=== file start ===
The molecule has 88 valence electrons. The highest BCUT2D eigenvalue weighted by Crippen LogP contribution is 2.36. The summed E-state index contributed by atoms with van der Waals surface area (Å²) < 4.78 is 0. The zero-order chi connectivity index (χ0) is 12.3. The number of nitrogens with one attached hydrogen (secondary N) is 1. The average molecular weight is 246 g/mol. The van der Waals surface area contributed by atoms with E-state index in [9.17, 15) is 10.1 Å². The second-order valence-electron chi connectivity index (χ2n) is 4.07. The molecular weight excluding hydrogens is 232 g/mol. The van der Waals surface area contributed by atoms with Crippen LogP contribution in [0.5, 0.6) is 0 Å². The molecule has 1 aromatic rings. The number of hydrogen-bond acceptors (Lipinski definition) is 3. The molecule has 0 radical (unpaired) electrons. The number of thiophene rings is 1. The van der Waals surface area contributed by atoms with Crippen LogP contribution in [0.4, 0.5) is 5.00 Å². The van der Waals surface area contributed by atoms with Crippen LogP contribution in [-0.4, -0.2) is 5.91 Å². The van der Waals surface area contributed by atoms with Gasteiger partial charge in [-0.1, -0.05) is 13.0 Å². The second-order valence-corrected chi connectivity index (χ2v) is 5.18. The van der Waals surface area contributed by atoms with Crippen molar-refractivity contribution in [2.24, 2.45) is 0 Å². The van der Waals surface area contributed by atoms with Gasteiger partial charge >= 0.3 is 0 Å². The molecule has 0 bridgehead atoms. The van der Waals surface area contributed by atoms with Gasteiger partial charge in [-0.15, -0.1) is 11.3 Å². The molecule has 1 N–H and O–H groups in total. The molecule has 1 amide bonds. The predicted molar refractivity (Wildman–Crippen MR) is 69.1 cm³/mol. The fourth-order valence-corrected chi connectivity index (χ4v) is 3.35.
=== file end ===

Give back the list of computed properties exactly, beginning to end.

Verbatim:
The molecule has 88 valence electrons. The highest BCUT2D eigenvalue weighted by Crippen LogP contribution is 2.36. The summed E-state index contributed by atoms with van der Waals surface area (Å²) < 4.78 is 0. The zero-order chi connectivity index (χ0) is 12.3. The number of nitrogens with one attached hydrogen (secondary N) is 1. The average molecular weight is 246 g/mol. The van der Waals surface area contributed by atoms with E-state index in [9.17, 15) is 10.1 Å². The second-order valence-electron chi connectivity index (χ2n) is 4.07. The molecular weight excluding hydrogens is 232 g/mol. The van der Waals surface area contributed by atoms with Crippen LogP contribution in [0.5, 0.6) is 0 Å². The molecule has 1 aromatic rings. The number of hydrogen-bond acceptors (Lipinski definition) is 3. The molecule has 0 radical (unpaired) electrons. The number of thiophene rings is 1. The van der Waals surface area contributed by atoms with Crippen LogP contribution in [0.4, 0.5) is 5.00 Å². The van der Waals surface area contributed by atoms with Crippen LogP contribution in [-0.4, -0.2) is 5.91 Å². The van der Waals surface area contributed by atoms with Gasteiger partial charge in [-0.1, -0.05) is 13.0 Å². The second-order valence-corrected chi connectivity index (χ2v) is 5.18. The van der Waals surface area contributed by atoms with Crippen molar-refractivity contribution in [2.24, 2.45) is 0 Å². The van der Waals surface area contributed by atoms with Gasteiger partial charge >= 0.3 is 0 Å². The molecule has 0 bridgehead atoms. The van der Waals surface area contributed by atoms with Gasteiger partial charge in [-0.15, -0.1) is 11.3 Å². The molecule has 1 N–H and O–H groups in total. The molecule has 1 amide bonds. The predicted molar refractivity (Wildman–Crippen MR) is 69.1 cm³/mol. The fourth-order valence-corrected chi connectivity index (χ4v) is 3.35.